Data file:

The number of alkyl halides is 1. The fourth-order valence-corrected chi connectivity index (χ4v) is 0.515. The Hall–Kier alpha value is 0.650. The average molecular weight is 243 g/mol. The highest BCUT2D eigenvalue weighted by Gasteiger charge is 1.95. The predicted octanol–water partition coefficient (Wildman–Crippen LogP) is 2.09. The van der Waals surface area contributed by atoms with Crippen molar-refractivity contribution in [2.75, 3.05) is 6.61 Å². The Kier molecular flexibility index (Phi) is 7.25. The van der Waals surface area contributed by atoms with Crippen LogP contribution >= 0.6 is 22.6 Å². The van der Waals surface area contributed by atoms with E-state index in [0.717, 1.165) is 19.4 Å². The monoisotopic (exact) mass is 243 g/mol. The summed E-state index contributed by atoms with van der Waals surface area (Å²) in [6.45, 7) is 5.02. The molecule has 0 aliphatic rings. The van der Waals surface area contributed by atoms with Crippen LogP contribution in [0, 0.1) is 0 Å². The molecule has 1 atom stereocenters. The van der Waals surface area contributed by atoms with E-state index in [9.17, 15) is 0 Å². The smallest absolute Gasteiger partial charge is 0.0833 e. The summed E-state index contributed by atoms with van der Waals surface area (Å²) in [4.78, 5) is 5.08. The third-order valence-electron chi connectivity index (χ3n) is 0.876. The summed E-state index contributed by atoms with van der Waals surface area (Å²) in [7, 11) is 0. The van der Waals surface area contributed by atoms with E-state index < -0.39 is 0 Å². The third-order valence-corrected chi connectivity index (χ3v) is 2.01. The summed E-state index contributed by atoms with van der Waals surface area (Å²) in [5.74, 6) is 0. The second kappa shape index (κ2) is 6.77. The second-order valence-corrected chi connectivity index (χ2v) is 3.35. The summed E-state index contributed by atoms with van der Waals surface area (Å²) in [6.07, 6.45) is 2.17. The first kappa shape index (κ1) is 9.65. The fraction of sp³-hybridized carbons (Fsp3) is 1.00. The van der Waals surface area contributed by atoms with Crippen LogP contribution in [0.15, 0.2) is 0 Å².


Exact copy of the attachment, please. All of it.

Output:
The number of alkyl halides is 1. The fourth-order valence-corrected chi connectivity index (χ4v) is 0.515. The Hall–Kier alpha value is 0.650. The average molecular weight is 243 g/mol. The highest BCUT2D eigenvalue weighted by Gasteiger charge is 1.95. The predicted octanol–water partition coefficient (Wildman–Crippen LogP) is 2.09. The van der Waals surface area contributed by atoms with Crippen molar-refractivity contribution in [2.75, 3.05) is 6.61 Å². The Kier molecular flexibility index (Phi) is 7.25. The van der Waals surface area contributed by atoms with Crippen LogP contribution >= 0.6 is 22.6 Å². The van der Waals surface area contributed by atoms with E-state index in [0.717, 1.165) is 19.4 Å². The monoisotopic (exact) mass is 243 g/mol. The summed E-state index contributed by atoms with van der Waals surface area (Å²) in [6.45, 7) is 5.02. The molecule has 0 aliphatic rings. The van der Waals surface area contributed by atoms with Crippen LogP contribution in [0, 0.1) is 0 Å². The molecule has 1 atom stereocenters. The van der Waals surface area contributed by atoms with E-state index in [9.17, 15) is 0 Å². The smallest absolute Gasteiger partial charge is 0.0833 e. The summed E-state index contributed by atoms with van der Waals surface area (Å²) in [4.78, 5) is 5.08. The third-order valence-electron chi connectivity index (χ3n) is 0.876. The summed E-state index contributed by atoms with van der Waals surface area (Å²) in [7, 11) is 0. The van der Waals surface area contributed by atoms with E-state index < -0.39 is 0 Å². The third-order valence-corrected chi connectivity index (χ3v) is 2.01. The summed E-state index contributed by atoms with van der Waals surface area (Å²) in [5.74, 6) is 0. The second kappa shape index (κ2) is 6.77. The second-order valence-corrected chi connectivity index (χ2v) is 3.35. The summed E-state index contributed by atoms with van der Waals surface area (Å²) in [6.07, 6.45) is 2.17. The first kappa shape index (κ1) is 9.65. The fraction of sp³-hybridized carbons (Fsp3) is 1.00. The van der Waals surface area contributed by atoms with Crippen LogP contribution in [0.15, 0.2) is 0 Å².